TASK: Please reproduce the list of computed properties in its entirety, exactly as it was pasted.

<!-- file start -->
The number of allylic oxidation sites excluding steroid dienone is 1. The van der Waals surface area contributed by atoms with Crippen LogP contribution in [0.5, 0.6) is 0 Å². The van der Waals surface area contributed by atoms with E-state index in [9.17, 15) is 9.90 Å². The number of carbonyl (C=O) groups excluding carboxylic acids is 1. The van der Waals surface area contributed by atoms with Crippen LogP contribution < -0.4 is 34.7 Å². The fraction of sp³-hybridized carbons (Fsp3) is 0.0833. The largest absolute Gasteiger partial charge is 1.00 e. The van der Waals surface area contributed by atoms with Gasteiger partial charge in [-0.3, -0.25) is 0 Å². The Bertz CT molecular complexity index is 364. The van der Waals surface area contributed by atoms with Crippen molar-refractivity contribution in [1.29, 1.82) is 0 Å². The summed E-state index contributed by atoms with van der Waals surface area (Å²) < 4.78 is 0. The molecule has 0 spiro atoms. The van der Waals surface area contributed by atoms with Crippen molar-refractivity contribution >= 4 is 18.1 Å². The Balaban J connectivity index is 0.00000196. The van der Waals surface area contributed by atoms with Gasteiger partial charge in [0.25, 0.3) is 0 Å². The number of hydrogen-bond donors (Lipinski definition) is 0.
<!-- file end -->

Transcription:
The number of allylic oxidation sites excluding steroid dienone is 1. The van der Waals surface area contributed by atoms with Crippen LogP contribution in [0.5, 0.6) is 0 Å². The van der Waals surface area contributed by atoms with E-state index in [9.17, 15) is 9.90 Å². The number of carbonyl (C=O) groups excluding carboxylic acids is 1. The van der Waals surface area contributed by atoms with Crippen LogP contribution < -0.4 is 34.7 Å². The fraction of sp³-hybridized carbons (Fsp3) is 0.0833. The largest absolute Gasteiger partial charge is 1.00 e. The van der Waals surface area contributed by atoms with Gasteiger partial charge in [-0.3, -0.25) is 0 Å². The Bertz CT molecular complexity index is 364. The van der Waals surface area contributed by atoms with Crippen molar-refractivity contribution in [1.29, 1.82) is 0 Å². The summed E-state index contributed by atoms with van der Waals surface area (Å²) < 4.78 is 0. The molecule has 0 spiro atoms. The van der Waals surface area contributed by atoms with Crippen molar-refractivity contribution >= 4 is 18.1 Å². The Balaban J connectivity index is 0.00000196. The van der Waals surface area contributed by atoms with Gasteiger partial charge in [0.25, 0.3) is 0 Å². The number of hydrogen-bond donors (Lipinski definition) is 0.